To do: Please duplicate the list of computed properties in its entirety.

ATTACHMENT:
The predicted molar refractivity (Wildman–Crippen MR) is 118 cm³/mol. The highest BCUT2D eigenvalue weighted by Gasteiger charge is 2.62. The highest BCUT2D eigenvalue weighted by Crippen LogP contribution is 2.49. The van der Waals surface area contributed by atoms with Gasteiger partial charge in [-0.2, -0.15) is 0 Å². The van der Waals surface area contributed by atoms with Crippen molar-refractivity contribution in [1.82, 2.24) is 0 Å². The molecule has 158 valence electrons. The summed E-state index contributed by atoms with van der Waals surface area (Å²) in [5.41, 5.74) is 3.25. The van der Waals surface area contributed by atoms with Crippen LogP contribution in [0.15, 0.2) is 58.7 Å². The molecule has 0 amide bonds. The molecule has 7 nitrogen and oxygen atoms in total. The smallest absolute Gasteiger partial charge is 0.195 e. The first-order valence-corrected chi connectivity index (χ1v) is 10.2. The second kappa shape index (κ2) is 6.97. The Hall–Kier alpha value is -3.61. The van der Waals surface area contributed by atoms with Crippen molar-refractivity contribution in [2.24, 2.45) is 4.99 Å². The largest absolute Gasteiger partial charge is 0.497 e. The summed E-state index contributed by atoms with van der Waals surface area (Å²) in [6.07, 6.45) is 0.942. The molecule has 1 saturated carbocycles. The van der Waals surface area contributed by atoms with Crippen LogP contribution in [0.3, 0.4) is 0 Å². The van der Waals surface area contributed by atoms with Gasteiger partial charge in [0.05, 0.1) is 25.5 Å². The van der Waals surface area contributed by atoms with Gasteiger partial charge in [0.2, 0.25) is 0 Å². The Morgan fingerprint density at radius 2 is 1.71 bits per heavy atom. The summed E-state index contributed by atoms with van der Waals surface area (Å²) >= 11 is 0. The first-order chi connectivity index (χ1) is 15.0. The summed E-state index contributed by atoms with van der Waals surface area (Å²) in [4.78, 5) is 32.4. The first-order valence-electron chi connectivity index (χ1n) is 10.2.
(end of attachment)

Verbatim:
The predicted molar refractivity (Wildman–Crippen MR) is 118 cm³/mol. The highest BCUT2D eigenvalue weighted by Gasteiger charge is 2.62. The highest BCUT2D eigenvalue weighted by Crippen LogP contribution is 2.49. The van der Waals surface area contributed by atoms with Gasteiger partial charge in [-0.2, -0.15) is 0 Å². The van der Waals surface area contributed by atoms with Crippen molar-refractivity contribution in [1.82, 2.24) is 0 Å². The molecule has 158 valence electrons. The summed E-state index contributed by atoms with van der Waals surface area (Å²) in [5.41, 5.74) is 3.25. The van der Waals surface area contributed by atoms with Crippen LogP contribution in [0.15, 0.2) is 58.7 Å². The molecule has 0 amide bonds. The molecule has 7 nitrogen and oxygen atoms in total. The smallest absolute Gasteiger partial charge is 0.195 e. The first-order valence-corrected chi connectivity index (χ1v) is 10.2. The second kappa shape index (κ2) is 6.97. The Hall–Kier alpha value is -3.61. The van der Waals surface area contributed by atoms with Crippen molar-refractivity contribution in [2.24, 2.45) is 4.99 Å². The largest absolute Gasteiger partial charge is 0.497 e. The summed E-state index contributed by atoms with van der Waals surface area (Å²) in [6.07, 6.45) is 0.942. The molecule has 1 saturated carbocycles. The van der Waals surface area contributed by atoms with Crippen LogP contribution in [0.3, 0.4) is 0 Å². The van der Waals surface area contributed by atoms with Gasteiger partial charge in [0.05, 0.1) is 25.5 Å². The van der Waals surface area contributed by atoms with Gasteiger partial charge in [0.2, 0.25) is 0 Å². The Morgan fingerprint density at radius 2 is 1.71 bits per heavy atom. The summed E-state index contributed by atoms with van der Waals surface area (Å²) >= 11 is 0. The first-order chi connectivity index (χ1) is 15.0. The summed E-state index contributed by atoms with van der Waals surface area (Å²) in [4.78, 5) is 32.4. The first-order valence-electron chi connectivity index (χ1n) is 10.2.